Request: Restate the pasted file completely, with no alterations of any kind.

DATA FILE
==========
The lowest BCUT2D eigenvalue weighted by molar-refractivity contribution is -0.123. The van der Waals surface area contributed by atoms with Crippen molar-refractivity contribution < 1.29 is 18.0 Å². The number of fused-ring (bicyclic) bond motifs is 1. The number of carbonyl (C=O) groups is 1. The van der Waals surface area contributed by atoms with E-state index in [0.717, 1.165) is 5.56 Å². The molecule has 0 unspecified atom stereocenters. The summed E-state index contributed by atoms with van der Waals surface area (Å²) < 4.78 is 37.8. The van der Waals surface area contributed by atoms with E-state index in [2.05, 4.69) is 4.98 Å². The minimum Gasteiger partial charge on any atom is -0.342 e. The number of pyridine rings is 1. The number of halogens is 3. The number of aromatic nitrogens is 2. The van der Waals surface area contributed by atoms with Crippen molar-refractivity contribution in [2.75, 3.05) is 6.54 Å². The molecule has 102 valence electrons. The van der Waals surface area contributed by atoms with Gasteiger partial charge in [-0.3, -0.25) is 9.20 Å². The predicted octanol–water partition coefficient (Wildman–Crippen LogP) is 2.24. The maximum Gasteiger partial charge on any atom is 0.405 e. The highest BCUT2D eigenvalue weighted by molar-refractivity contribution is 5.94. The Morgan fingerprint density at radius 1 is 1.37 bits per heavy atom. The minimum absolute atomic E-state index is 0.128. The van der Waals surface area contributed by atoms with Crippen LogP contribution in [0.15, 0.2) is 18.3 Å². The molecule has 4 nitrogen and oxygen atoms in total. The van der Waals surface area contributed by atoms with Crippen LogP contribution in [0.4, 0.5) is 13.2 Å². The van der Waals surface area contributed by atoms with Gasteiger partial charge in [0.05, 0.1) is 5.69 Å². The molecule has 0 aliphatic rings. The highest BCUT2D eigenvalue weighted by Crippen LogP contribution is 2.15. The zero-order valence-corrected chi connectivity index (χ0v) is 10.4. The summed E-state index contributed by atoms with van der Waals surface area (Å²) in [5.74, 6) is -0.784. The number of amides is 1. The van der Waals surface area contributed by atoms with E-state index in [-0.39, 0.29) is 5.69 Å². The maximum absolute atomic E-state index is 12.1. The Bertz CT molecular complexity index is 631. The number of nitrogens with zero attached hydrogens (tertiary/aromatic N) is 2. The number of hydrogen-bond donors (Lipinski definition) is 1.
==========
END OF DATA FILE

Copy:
The lowest BCUT2D eigenvalue weighted by molar-refractivity contribution is -0.123. The van der Waals surface area contributed by atoms with Crippen molar-refractivity contribution < 1.29 is 18.0 Å². The number of fused-ring (bicyclic) bond motifs is 1. The number of carbonyl (C=O) groups is 1. The van der Waals surface area contributed by atoms with E-state index in [0.717, 1.165) is 5.56 Å². The molecule has 0 unspecified atom stereocenters. The summed E-state index contributed by atoms with van der Waals surface area (Å²) < 4.78 is 37.8. The van der Waals surface area contributed by atoms with E-state index in [2.05, 4.69) is 4.98 Å². The minimum Gasteiger partial charge on any atom is -0.342 e. The number of pyridine rings is 1. The number of halogens is 3. The number of aromatic nitrogens is 2. The van der Waals surface area contributed by atoms with Crippen molar-refractivity contribution in [2.75, 3.05) is 6.54 Å². The molecule has 102 valence electrons. The van der Waals surface area contributed by atoms with Gasteiger partial charge in [-0.3, -0.25) is 9.20 Å². The predicted octanol–water partition coefficient (Wildman–Crippen LogP) is 2.24. The maximum Gasteiger partial charge on any atom is 0.405 e. The highest BCUT2D eigenvalue weighted by molar-refractivity contribution is 5.94. The Morgan fingerprint density at radius 1 is 1.37 bits per heavy atom. The minimum absolute atomic E-state index is 0.128. The van der Waals surface area contributed by atoms with Crippen LogP contribution in [0.15, 0.2) is 18.3 Å². The molecule has 4 nitrogen and oxygen atoms in total. The van der Waals surface area contributed by atoms with Crippen LogP contribution in [0.4, 0.5) is 13.2 Å². The van der Waals surface area contributed by atoms with Gasteiger partial charge in [0.05, 0.1) is 5.69 Å². The molecule has 0 aliphatic rings. The highest BCUT2D eigenvalue weighted by Crippen LogP contribution is 2.15. The zero-order valence-corrected chi connectivity index (χ0v) is 10.4. The summed E-state index contributed by atoms with van der Waals surface area (Å²) in [5.74, 6) is -0.784. The number of amides is 1. The van der Waals surface area contributed by atoms with E-state index in [-0.39, 0.29) is 5.69 Å². The maximum absolute atomic E-state index is 12.1. The Bertz CT molecular complexity index is 631. The number of nitrogens with zero attached hydrogens (tertiary/aromatic N) is 2. The number of hydrogen-bond donors (Lipinski definition) is 1.